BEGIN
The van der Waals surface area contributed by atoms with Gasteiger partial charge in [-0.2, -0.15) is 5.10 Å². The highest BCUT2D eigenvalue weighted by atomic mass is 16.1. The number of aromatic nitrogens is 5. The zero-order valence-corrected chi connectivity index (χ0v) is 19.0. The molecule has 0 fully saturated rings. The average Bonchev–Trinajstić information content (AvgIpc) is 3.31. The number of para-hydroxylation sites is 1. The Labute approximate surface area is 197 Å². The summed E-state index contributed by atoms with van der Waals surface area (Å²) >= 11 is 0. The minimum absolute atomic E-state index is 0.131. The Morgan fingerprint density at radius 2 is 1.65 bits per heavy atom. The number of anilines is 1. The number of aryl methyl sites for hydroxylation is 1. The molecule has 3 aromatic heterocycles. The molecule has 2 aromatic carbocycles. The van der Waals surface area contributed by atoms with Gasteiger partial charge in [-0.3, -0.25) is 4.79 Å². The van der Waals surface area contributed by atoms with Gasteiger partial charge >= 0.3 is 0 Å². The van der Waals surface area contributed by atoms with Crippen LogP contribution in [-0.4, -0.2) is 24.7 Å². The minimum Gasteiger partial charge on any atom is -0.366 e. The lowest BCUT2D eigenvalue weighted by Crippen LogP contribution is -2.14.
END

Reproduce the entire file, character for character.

The van der Waals surface area contributed by atoms with Gasteiger partial charge in [-0.2, -0.15) is 5.10 Å². The highest BCUT2D eigenvalue weighted by atomic mass is 16.1. The number of aromatic nitrogens is 5. The zero-order valence-corrected chi connectivity index (χ0v) is 19.0. The molecule has 0 fully saturated rings. The average Bonchev–Trinajstić information content (AvgIpc) is 3.31. The number of para-hydroxylation sites is 1. The Labute approximate surface area is 197 Å². The summed E-state index contributed by atoms with van der Waals surface area (Å²) >= 11 is 0. The minimum absolute atomic E-state index is 0.131. The Morgan fingerprint density at radius 2 is 1.65 bits per heavy atom. The number of anilines is 1. The number of aryl methyl sites for hydroxylation is 1. The molecule has 3 aromatic heterocycles. The molecule has 2 aromatic carbocycles. The van der Waals surface area contributed by atoms with Gasteiger partial charge in [-0.3, -0.25) is 4.79 Å². The van der Waals surface area contributed by atoms with Gasteiger partial charge >= 0.3 is 0 Å². The van der Waals surface area contributed by atoms with Crippen LogP contribution in [-0.4, -0.2) is 24.7 Å². The minimum Gasteiger partial charge on any atom is -0.366 e. The lowest BCUT2D eigenvalue weighted by Crippen LogP contribution is -2.14.